Farrah Ahmed provides the first post in our book forum on Luke Beck’s Religious Freedom and the Australian Constitution. To see all posts please click here. Click through for posts by Alex Deagon and Marion Maddox, as well as Luke Beck‘s reply.


Luke Beck’s new book offers a history of the provisions on religion in the Australian Constitution. The narrative will not fail to engage the reader. The characters who play a role in shaping the Constitution are fascinating and include principled sabbath-breakers, authorities who have to build stocks for said sabbath-breakers, church leaders with conflicting views of the role of religion in the Constitution, and dogged delegates to the Federal Convention.

The book opens a window into spaces into which constitutional scholars rarely enter. It demonstrates that the Constitution was shaped not just by conversations and debates at the Convention, but also by conversations in church newsletters, church services and community gatherings. Beck offers us insight into what was at stake for all sides in the battle for the inclusion of God in the preamble as well as the battle for an anti-establishment countermeasure:

For the churches…constitutional recognition of God amounted in some way to an official acknowledgement of the authority of God. For the Seventh Day Adventists, constitutional recognition was both a violation of God’s command that church and state be separate and a source of potential religious oppression. For the Federal Convention as a whole, constitutional recognition of God was simply pragmatic politics.

Drawing on this history, Beck argues that the High Court judges’ interpretation of Article 116 is based on a number of erroneous assumptions. These relate to the role of American jurisprudence in the framing, the significance of the order of the clauses in Article 116 and the significance of the variations from the language of the First Amendment to the US Constitution. Beck makes the point bluntly: “The High Court has expressed beliefs about what the framers of the Australian Constitution thought about the expression ‘establishing any religion’ that have no basis in historical fact”. This is an important conclusion.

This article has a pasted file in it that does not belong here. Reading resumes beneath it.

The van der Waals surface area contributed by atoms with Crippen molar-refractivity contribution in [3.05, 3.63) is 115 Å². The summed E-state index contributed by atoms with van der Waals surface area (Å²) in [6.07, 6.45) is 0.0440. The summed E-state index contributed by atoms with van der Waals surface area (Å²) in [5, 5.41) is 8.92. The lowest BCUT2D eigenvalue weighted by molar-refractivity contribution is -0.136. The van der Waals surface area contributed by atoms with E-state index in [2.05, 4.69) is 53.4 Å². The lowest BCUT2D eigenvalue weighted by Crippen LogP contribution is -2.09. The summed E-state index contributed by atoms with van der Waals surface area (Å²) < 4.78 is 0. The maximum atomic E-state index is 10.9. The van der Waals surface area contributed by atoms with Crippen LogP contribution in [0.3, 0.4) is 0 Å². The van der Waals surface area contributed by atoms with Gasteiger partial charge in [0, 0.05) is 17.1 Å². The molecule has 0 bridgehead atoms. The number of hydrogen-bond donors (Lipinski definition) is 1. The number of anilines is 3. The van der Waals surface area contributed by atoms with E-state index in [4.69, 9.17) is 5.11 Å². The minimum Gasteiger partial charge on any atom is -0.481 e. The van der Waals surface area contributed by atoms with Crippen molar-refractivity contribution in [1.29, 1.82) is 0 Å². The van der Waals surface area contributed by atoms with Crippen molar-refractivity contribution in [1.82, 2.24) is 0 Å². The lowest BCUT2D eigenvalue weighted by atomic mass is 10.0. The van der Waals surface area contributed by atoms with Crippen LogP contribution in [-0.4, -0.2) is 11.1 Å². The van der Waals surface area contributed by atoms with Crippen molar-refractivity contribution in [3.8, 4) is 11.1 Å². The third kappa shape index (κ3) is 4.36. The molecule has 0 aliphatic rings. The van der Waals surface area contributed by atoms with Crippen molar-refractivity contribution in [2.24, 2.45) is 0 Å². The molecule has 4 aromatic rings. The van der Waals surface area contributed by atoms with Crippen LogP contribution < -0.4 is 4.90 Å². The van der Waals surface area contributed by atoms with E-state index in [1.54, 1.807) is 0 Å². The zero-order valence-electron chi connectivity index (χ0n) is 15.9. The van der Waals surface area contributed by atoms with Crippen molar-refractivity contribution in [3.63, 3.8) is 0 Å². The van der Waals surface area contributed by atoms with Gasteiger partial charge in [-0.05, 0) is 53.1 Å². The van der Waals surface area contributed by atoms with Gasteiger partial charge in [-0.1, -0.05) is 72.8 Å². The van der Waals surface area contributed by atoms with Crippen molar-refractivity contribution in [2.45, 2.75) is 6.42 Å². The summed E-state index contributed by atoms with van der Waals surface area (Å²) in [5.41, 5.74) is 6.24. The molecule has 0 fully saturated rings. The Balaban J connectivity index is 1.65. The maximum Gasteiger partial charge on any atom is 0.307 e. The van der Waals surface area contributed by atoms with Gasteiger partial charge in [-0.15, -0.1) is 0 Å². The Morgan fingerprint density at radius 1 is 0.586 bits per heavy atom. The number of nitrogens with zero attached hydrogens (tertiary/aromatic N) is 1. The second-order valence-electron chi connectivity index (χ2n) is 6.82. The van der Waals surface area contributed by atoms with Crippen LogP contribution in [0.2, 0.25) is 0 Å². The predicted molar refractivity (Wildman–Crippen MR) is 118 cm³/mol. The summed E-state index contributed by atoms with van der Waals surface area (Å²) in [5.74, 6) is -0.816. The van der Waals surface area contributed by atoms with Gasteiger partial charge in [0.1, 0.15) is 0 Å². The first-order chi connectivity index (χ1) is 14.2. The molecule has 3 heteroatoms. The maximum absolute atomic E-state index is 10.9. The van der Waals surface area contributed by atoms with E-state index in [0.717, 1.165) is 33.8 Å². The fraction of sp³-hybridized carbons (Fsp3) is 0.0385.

Beck goes on to offer a ‘constitutive theory of the origins of section 116’.  He invites us to understand the elements of the section as safeguards against intolerance, which ‘exists when a state attempts to change or suppress a set of religious beliefs and practices or imposes penalties for holding or following them’.

The relative merits of this theory – including its fit with the general features of the Australian Constitution – are clearly articulated. But I wanted to read much more by way of defence. Take the statement that ‘religious establishment is intolerant because it frames those who are not members of the favoured religion as outsiders and not full members of the community, which is a form of penalty for not adhering to the favoured religion.’

This is a plausible, even attractive, position. But it faces challenges. First, the claim about how members of non-favoured religion are ‘framed’ is essentially an expressive one. And there are raging debates about what establishment, particularly ‘symbolic’ establishment, expresses. Symbolic establishment is considered relatively unproblematic when the state in question is a liberal state which offers equal citizenship rights, and when the privileges that the favoured church/religion receives are not materially significant, but ceremonial or symbolic. The establishment of the Church of England is often offered as an example.

Does this kind of establishment indeed express ‘outsider’ status? Might it express instead the religious devotion of members of the established religion with no adverse implications for non-members? Or might it – in some contexts at least – merely express a reverence for history: e.g. Stephen Fry and many other British atheists are said to express a ‘Downton-esque nostalgia’ for the Church of England.

Second, there is a surprisingly wide consensus amongst scholars that we are witnessing ‘crises of secularism’. There is a hugely influential body of critical scholarship on secularism. Studies of the historical and intellectual roots of secularism have triggered unease about its justifiability in contemporary multi-religious societies. Much scholarship is suspicious of the secularist demand for the cleansing of religion from the public sphere. As sympathetic as I am to Beck’s claim about establishment, it must, it seems to me, contend with these challenges.

The historical account in the book is interesting in itself; but in improving our understanding of this history, Beck makes a significant contribution to our understanding of the Australian Constitution.


Farrah Ahmed is an Associate Professor at Melbourne Law School

Suggested citation:  Farrah Ahmed, ‘Book Forum on Luke Beck’s Religious Freedom and the Australian Constitution‘ on AUSPUBLAW (21 November 2018) <https://auspublaw.org/2018/11/book-forum-farrah-ahmed/>.